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Richard Shaul

Straps and shapes

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Hello, I have just joined the group, having acquired a 20 button Stagi (c2 I think). I'm new to concertinas, so apologies if this has been covered before. The Stagi is hexagonal, with the flat part at the top, whereas, many, or most, others have the point at the top. Does this have any significance to the style of construction of the instrument.? One thing it does mean is that the sides of the instrument are angled, rather than parallel, so the straps can't easily be attached to the frame. So the straps are attached to the hand rest with a buckle adjustment, which is uncomfortable. Any suggestions?

 

 

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Welcome!

 

I just recalled seeing a thread two weeks ago about a strap adjustment used by Herold Herrington, and also used by Dana Johnson on his Kensington concertinas. 

 It would require making new hand rests, or modification to the ones you have, but doesn't require attachment to the edge of the instrument, or a buckle against your hand.  New straps needed without the buckle too, of course.

 

 

A much cruder but easier to build option would be to add a screw on one end of the hand rests to go through adjustment holes on the (new) straps, but that would mean removing the screw for each adjustment.  (which is really what most of us do anyway, just the position of the screw is different.)

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Hi, I like the idea of the torsion spring. It's something I've seen before in marine shackles, so would be a great example of adapting design to a different use. Love it, but but need a bit of think of how to make it. Thanks, if I can make it work I will post the story! 

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Thanks Frank, but too late, I already have the Stagi. I didn't set out to buy a Stagi, but it was available locally at a good price. There were a couple of sticking buttons, but those were easy to correct after following advice on this forum. To my inexperienced ears and fingers it seems fine to get me going, and I won't have lost much cash if I trade up later.

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These photos show the way I do it on my instruments (I wasn't the first to use this method). The thumb screw goes into a captive nut glued into the end of the handrail. The bent metal plate prevents the strap rotating, which will cause the screw to loosen over time. I think most people rarely adjust the length of their straps after some initial experimentation to find their preferred length.

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Thanks Alex, that would work. The current handrail has tapered ends, so I would have to make a new one, but that would mean that I could always swap back to the original handrail if I needed to

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1 hour ago, alex_holden said:

I think most people rarely adjust the length of their straps after some initial experimentation to find their preferred length.

 

I suspect this is often because it is just too much of a fiddle to do so. However I do often adjust the straps on my Kensington concertina.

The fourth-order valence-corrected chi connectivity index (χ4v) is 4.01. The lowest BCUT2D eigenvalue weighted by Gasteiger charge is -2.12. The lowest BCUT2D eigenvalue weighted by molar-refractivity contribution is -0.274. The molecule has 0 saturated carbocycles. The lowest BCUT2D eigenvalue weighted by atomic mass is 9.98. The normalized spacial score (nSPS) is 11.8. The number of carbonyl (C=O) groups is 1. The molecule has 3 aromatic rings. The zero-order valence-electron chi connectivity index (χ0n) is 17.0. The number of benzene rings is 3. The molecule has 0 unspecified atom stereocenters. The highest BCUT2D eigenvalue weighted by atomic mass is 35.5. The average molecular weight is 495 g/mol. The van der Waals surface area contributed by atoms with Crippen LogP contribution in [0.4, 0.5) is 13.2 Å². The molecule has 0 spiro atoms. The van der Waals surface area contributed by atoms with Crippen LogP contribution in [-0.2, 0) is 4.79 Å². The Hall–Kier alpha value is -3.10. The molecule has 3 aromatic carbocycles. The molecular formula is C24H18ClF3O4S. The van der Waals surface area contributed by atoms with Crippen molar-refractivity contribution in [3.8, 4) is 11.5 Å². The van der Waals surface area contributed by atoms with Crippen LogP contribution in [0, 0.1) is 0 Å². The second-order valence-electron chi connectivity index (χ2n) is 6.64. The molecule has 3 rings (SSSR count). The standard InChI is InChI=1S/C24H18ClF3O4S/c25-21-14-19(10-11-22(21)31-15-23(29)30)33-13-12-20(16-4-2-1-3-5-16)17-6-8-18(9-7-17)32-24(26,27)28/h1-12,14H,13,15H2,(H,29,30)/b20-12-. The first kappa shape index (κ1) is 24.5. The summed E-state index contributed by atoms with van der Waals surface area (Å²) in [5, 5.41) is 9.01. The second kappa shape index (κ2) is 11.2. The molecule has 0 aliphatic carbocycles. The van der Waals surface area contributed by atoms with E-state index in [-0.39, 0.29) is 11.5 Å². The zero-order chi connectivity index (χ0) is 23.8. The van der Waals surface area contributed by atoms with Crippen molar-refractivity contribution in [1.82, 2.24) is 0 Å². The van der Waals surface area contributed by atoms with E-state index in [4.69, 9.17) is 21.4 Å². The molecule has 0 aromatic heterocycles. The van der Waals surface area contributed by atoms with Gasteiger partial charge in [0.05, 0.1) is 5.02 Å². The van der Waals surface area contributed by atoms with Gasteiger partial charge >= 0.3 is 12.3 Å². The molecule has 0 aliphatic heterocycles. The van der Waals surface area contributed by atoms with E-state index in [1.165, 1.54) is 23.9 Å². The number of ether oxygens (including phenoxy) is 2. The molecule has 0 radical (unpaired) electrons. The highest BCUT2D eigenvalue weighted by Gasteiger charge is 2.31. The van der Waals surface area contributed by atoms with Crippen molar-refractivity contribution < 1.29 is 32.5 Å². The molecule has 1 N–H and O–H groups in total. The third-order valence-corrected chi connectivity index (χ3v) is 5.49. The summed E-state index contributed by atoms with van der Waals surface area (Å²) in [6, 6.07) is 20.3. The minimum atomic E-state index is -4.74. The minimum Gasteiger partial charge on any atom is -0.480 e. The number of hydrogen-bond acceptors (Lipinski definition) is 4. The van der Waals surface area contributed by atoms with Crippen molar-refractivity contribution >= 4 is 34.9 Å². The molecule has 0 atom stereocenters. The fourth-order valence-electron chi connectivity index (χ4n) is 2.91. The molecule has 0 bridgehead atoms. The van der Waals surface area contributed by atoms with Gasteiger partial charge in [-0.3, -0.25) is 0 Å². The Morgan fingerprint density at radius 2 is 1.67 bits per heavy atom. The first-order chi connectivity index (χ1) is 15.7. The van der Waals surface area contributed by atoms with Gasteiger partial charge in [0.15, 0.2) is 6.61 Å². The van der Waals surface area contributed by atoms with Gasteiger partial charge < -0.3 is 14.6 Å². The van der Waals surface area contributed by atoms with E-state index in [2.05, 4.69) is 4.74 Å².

Playing while standing, for morris and sometimes in crowded festival sessions, I ideally like the straps slightly tighter than when I am sitting. Before getting the Kensington I rarely bothered, it was just too much hassle ( and too easy to drop the screws). With the Kensington it is so quick and easy that I always do. 

 

As as with so many things, I didn’t miss what I hadn’t had, but having got used to having it I would miss it a lot if I no longer had it.

 

Martin

 

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The torsion spring is very simple, but these are the things you need in your design:  there are two grooves in the bottom of the hand rest.  The separation between controls the torsion created.  The separation I use is about 1/4 inch which for the 302 stainless spring wire I use is quite good.  The arc on the butt end of the hand rest needs to be at least from the radius of the short leg, or even slightly more curved so the crossing part of the spring gets farther from the hand rest as it swings up.  I just used a compass to draw it on my templates from the rear most groove.  The spring is bent all in one plane, and when installed already has the needed downward tension.  My springs are about 1 inch - 1-1/4 inch OAL, which also works with the separation distance to control torsion.  I chose it because it had a good spring tension over the working distance and looked good in proportion to the hand rest. I instal them so that the long leg is on the side of my hand rest facing the wrist just because it looks cleaner to me. You also need to remember to make the legs long enough to allow for the strap thickness. ( a bit obvious, but you never know )

Dana

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On 9/4/2019 at 4:37 PM, Richard Shaul said:

Hi, I like the idea of the torsion spring. It's something I've seen before in marine shackles, so would be a great example of adapting design to a different use. Love it, but but need a bit of think of how to make it. Thanks, if I can make it work I will post the story! 

 

7E23DF4F-156D-464F-AF71-A976BAD99E98.jpeg

Edited by Dana Johnson
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